“Society has long recognized the physical demands of first responders; however, what is less formally acknowledged are the negative psychological outcomes,” wrote Bowers, Beidel, and Marks in Mental Health Intervention and Treatment of First Responders and Emergency Workers (2019). “Most notable among these negative mental health consequences is posttraumatic stress disorder (PTSD). The hallmark of a PTSD diagnosis is that symptoms result from exposure to a traumatic event. Traumatic events are those that include exposure to actual or threatened death, serious injury, or sexual violence (American Psychiatric Association, 2013). First responders encounter these traumatic events repeatedly with high frequency as a function of their daily job requirements (Hartley, Violanti, Sarkisian, Andrew, & Burchfiel, 2013; Marmar et al., 2006).”
Unprocessed trauma can have serious mental health consequences. If undiagnosed and untreated, posttraumatic stress, depression, and anxiety may lead to attempts at self-medication with drugs and alcohol which does not alleviate the underlying conditions but worsens them. First responders are often exposed to severe trauma at a relatively young age early in their careers. At the same time, they frequently operate in a work culture where open expressions of anxiety and grief as perceived as weakness—even by themselves.
Repeatedly responding to house fires, scenes of homicides, domestic violence, horrific traffic accidents, drug overdoses, or accidental deaths—especially of children has a significant psychological impact that may create feelings of sadness, grief, irritability, and mood swings (i.e. symptoms of trauma or depression). Being exposed to similarly traumatizing events over and over may eventually also lead to compassion fatigue (CF).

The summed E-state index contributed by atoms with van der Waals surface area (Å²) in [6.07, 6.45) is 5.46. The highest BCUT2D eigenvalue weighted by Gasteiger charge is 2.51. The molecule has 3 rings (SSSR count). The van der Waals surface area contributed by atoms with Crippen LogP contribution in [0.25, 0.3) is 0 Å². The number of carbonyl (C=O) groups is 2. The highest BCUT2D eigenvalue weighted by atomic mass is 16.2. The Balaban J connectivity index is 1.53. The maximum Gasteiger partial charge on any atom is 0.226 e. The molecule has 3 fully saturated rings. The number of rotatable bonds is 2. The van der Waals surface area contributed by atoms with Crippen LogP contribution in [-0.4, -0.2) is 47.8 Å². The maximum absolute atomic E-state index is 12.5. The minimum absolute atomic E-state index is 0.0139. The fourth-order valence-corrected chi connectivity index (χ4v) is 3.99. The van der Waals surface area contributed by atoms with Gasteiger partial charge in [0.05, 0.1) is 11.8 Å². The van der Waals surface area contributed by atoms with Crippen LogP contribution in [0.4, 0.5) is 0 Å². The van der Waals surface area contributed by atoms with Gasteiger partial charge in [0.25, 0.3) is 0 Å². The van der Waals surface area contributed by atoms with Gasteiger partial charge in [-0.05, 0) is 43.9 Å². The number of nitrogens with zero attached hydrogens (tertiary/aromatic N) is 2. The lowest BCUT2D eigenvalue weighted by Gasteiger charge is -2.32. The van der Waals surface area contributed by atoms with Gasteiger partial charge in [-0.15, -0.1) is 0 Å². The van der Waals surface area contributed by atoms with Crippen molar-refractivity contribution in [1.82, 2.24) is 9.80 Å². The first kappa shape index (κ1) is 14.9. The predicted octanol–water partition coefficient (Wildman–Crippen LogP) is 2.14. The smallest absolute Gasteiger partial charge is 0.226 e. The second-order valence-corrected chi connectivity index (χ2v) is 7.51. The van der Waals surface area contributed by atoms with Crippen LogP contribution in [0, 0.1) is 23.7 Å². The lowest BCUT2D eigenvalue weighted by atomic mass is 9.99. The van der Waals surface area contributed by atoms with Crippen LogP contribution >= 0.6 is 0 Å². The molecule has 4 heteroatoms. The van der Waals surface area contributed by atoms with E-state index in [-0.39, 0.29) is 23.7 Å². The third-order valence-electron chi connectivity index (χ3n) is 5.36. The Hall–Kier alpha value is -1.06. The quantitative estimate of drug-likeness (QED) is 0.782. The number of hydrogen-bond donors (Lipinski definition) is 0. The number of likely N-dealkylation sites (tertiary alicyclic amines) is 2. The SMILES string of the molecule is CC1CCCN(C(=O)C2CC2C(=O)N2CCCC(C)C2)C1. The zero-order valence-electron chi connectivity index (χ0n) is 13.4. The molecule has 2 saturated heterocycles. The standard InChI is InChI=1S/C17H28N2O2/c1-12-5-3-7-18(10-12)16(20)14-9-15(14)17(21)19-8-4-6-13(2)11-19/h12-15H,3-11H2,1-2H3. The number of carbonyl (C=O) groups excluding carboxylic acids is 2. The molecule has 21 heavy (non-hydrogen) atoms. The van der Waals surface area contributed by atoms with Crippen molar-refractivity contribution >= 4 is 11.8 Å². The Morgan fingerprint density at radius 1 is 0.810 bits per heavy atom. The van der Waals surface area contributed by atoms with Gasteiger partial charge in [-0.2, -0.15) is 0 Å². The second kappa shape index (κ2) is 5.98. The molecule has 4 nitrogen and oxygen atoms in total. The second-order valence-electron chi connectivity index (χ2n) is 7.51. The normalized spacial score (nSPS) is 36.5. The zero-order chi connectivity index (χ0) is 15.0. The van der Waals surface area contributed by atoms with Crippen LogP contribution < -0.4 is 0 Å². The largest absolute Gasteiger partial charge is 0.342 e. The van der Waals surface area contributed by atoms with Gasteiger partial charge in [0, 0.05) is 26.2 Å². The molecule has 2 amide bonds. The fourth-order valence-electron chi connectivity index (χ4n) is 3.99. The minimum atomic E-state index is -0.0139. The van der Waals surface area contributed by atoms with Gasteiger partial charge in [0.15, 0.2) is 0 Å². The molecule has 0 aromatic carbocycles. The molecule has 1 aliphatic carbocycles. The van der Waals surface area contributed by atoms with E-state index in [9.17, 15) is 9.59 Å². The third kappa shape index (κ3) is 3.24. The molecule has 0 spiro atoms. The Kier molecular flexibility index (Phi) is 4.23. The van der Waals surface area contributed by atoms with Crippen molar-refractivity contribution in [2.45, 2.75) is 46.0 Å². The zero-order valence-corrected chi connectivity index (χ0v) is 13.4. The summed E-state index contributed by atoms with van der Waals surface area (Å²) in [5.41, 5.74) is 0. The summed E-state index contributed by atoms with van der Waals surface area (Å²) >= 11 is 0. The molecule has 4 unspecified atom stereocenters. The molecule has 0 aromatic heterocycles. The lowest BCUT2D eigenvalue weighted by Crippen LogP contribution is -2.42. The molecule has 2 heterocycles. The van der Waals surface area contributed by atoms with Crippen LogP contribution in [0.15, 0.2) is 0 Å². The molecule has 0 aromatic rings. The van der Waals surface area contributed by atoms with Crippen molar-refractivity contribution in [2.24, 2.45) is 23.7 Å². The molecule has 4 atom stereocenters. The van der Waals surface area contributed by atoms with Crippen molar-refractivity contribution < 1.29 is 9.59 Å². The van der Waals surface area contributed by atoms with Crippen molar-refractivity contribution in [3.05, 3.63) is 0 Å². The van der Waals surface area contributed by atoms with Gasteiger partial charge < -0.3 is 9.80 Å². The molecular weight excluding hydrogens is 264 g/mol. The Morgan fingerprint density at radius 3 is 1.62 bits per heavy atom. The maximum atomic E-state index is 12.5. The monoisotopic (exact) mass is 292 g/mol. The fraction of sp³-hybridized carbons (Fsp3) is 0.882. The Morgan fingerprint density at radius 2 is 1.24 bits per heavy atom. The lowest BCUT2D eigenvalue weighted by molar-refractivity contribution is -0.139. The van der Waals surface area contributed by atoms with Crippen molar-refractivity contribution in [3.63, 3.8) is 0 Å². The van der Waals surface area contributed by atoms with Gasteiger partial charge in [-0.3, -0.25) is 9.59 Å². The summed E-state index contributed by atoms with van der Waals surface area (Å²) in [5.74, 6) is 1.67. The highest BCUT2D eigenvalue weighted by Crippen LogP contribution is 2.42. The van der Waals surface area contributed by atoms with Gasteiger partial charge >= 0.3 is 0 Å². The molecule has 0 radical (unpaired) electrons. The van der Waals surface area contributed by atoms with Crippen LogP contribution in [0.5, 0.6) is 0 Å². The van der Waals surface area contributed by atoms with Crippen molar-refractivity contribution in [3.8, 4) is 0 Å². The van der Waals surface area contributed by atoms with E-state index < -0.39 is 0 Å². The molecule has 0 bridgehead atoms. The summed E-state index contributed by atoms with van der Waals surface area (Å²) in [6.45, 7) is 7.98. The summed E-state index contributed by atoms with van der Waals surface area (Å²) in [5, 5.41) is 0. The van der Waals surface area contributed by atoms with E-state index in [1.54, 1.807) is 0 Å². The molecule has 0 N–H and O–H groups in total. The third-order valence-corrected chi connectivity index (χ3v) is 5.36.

“Research indicates that CF is made up of two main components: burnout and secondary traumatic stress,” according to a fact sheet published by the federal Substance Abuse and Mental Health Services Administration (SAMHSA). “When experiencing burnout, you may feel exhausted and overwhelmed, like nothing you do will help make the situation better. For some responders, the negative effects of this work can make them feel like the trauma of the people they are helping is happening to them or the people they love. This is called secondary traumatic stress. When these feelings go on for a long time, they can develop into ‘vicarious trauma.’ This type of trauma is rare but can be so distressing that the way a person views the world changes for the worse.”
To avoid compassion fatigue, SAMHSA recommends focusing on “four core components of resilience: adequate sleep, good nutrition, regular physical activity, and active relaxation (e.g., yoga or meditation).” Unfortunately, many first responders are unaware of this kind of resiliency training and attempt to deal with their PTSD and compassion fatigue with self-medicating substances, most often alcohol. Winding down with a drink is widely perceived as part of the work culture. An inability to handle the stress of the job is often seen as weakness. Like their colleagues in the military, some law enforcement officers, firefighters, and other first responders are prepared to talk about the stress and trauma they are exposed to while being reluctant to view any substance misuse as a problem.
If substance misuse results in addiction, and there are co-occurring mental health concerns, the best long-term outcomes fr clients take place when these conditions are treated together.
Recovery Ways is dually licensed to treat mental health and addiction. Our highly qualified treatment team includes two addiction psychiatrists, an affiliated family doctor, and therapists with master’s degrees. We offer 24-hour nursing, on-site detox, and a full continuum of care.
Recovery Ways therapists are committed to supporting the specific needs of first responders and will develop an individualized treatment plan to address the particular underlying conditions of each first responder client we serve. Our team utilizes an array of trauma therapies that include mind-body-bridging (a neuro-feedback modality), eye movement desensitization and reprocessing (EMDR), an evidence-based trauma therapy, in addition to cognitive-behavioral therapies, specific to first responders. Our Recovery Ways team is committed to giving them the most solid foundation possible to begin their experience of sustained, supported recovery.